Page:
- (4) if it does so offend, consider how development in accordance with section 39(2) ought to take place; and
- (5) consider the wider consequences of the proposed change on the relevant area of the law.
 In Mokone, this Court held that there are instances in which the common law may suffer from a deficiency that is not at odds with the Bill of Rights. If this deficiency necessitates the development of the common law, this cannot be done in terms of section 39(2). However, development may be possible in terms of section 173 of the Constitution, which stipulates that the Constitutional Court, the Supreme Court of Appeal and the High Court have the inherent power to develop the common law, taking into account the interests of justice. In these cases, the general approach to the development of the law will be similar, except that the enquiry into the common law will not be restricted to whether it offends the normative framework of the Constitution. The enquiry will be whether, even if the common law is constitutionally compliant, there are wider interests of justice considerations that necessitate its development.
 The common law may also be developed when applying a provision of the Bill of Rights to a natural or juristic person, in order to give effect to the right to the extent that legislation does not do so, and to limit a right, provided that the limitation is in accordance with section 36(1) of the Constitution.
 When exercising their authority to develop the common law, courts should be mindful that, in accordance with the principle of the separation of powers, the major engine for law reform should be the legislature. Relevant factors here include whether the common law rule is a judge-made rule, the extent of the development required and the legislature’s ability to amend or abolish the common law.
 To return, then, to the sequential steps in the general approach to the development of the common law under section 39(2): the first two – identification of the existing common law and its rationale – have been dealt with. In relation to compensation in money, a defendant in a delictual claim is allowed to adduce evidence that medical services of the same or higher standard, at no or lesser cost than private medical care expenses claimed, will be available to the plaintiff in future. If that evidence is of a sufficiently cogent nature to disturb the presumption that private healthcare is reasonable, the plaintiff will not succeed in the claim for the higher future medical expenses.
 The third step is to enquire whether these common law rules offend the normative structure of the Constitution and, if not, whether there are wider interests of justice considerations that require their further development. Context is important here. We are dealing with a child suffering from, inter alia, cerebral palsy occasioned by medical negligence in a public healthcare institution. It is within that context that it is argued that the law should allow either an order to ensure the actual rendering of the necessary medical care or periodic payments of the assessed loss.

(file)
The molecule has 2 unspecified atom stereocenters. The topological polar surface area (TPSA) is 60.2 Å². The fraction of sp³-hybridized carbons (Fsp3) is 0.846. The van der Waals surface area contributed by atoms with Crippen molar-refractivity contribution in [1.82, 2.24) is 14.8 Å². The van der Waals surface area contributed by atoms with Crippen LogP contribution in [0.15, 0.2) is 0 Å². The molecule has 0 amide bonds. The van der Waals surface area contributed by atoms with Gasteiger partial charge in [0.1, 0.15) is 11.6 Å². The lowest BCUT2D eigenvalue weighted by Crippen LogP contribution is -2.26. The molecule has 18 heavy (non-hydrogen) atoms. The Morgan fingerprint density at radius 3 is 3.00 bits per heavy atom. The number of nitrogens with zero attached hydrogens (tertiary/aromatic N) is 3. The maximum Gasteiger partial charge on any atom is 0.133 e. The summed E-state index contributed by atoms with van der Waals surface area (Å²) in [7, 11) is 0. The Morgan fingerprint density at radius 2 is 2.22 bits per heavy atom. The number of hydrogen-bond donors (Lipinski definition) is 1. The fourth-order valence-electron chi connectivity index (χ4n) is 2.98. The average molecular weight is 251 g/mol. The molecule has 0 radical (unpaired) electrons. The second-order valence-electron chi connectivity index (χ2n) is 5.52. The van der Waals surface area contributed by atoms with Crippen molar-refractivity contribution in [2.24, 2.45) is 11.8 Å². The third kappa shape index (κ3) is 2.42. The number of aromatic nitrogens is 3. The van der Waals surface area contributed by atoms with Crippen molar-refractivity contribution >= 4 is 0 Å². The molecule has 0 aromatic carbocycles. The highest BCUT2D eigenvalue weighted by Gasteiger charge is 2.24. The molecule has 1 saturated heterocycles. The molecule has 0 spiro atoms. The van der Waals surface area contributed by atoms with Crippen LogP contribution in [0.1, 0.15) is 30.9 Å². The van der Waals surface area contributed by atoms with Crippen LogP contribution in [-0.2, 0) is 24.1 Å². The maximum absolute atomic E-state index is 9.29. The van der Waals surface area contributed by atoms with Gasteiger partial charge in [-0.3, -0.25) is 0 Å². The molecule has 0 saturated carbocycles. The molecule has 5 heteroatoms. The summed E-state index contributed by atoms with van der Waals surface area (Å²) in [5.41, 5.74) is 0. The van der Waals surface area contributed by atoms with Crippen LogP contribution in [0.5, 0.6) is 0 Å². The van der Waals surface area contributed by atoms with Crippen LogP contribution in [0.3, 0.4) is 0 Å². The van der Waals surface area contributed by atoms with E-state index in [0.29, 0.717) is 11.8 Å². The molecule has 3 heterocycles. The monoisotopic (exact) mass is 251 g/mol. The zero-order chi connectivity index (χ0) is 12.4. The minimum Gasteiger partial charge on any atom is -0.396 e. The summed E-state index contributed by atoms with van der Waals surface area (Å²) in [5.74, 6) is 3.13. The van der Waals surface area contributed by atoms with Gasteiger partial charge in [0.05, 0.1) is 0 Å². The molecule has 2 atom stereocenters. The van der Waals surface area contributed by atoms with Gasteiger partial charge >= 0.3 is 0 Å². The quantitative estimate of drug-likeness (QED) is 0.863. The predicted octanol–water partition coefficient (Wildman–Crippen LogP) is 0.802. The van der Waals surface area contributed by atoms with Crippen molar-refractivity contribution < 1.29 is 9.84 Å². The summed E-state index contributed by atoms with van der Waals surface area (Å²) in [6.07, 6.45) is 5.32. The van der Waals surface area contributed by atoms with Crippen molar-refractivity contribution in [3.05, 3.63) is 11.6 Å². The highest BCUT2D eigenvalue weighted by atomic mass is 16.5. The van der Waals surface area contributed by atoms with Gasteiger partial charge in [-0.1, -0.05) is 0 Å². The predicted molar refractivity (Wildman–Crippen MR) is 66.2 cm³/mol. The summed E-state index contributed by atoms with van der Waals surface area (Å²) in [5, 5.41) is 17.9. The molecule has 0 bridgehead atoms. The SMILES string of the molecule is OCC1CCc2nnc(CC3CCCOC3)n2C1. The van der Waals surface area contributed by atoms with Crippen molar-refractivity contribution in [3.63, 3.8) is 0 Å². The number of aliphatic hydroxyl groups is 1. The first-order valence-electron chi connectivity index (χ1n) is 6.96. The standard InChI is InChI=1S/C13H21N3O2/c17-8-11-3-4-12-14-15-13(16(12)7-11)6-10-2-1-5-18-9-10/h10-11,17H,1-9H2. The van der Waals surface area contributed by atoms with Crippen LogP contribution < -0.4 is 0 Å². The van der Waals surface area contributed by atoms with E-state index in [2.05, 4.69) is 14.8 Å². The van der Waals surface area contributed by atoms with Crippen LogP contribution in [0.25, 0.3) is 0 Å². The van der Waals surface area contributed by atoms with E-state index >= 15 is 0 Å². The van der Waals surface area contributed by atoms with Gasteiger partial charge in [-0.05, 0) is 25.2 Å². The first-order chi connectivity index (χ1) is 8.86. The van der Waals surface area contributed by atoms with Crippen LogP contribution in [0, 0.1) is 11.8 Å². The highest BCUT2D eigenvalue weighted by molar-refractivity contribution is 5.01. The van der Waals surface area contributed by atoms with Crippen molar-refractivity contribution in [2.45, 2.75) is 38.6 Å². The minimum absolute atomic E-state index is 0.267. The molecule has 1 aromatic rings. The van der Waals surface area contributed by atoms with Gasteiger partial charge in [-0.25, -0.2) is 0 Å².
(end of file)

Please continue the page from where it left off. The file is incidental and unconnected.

The common law rule that damages must sound in money has, as we have seen, an ancient ancestry. But that ancestry has its own quirks. The law of delict originated in private vengeance: a victim originally had the right to kill a wrongdoer, although this eventually became a right to merely exact the same kind of harm that he or she had suffered and then to demand the payment of money to cover any patrimonial loss caused by the wrong. This development of the Aquilian action to cover purely patrimonial loss happened “rather surreptitiously” and with “[n]o specific precedent for this development . . . available in the Roman sources”. It found its theoretical foundation in the natural law expounded by (among others) Hugo Grotius.
 Even in its origin in this jurisdiction – the Wynberg Valley Railway Company case to which Harms JA referred in Standard Chartered Bank – the proposition that when damages are due by law they are to be awarded in money because “money is the measure of all things” was said to be an abstract one “that . . . may fail in its application according to the particular circumstances of the case to which its application is directed”. And it appears that the three judges in that case would have easily accepted the fairness of a partial award of compensation in kind had it not been for the specific wording of the applicable legislation.
 There is a further reason for caution in letting the past bind us. Whose past? Professor Zimmermann’s magisterial work on the law of obligations was, in his own words, an attempted “comparison of legal solutions against the background of a common ‘Western’ civilisation”. In a later work he wrote:
“The three Graces of the South African legal system are civil law, common law and customary law. The free spirit of the third Grace makes it difficult for her to join in the circle. To enable her to do so may be one of the great challenges of the new South African legal order. Someone may then, perhaps, be able to tell the story of the Africanisation of Roman-Dutch law in twenty-first century South Africa.”
As a great friend of this country, Professor Zimmermann undoubtedly understands that Western legal systems form only part of our heritage, and that one of the great challenges of our new legal order is indeed to bring about the Africanisation of the common law.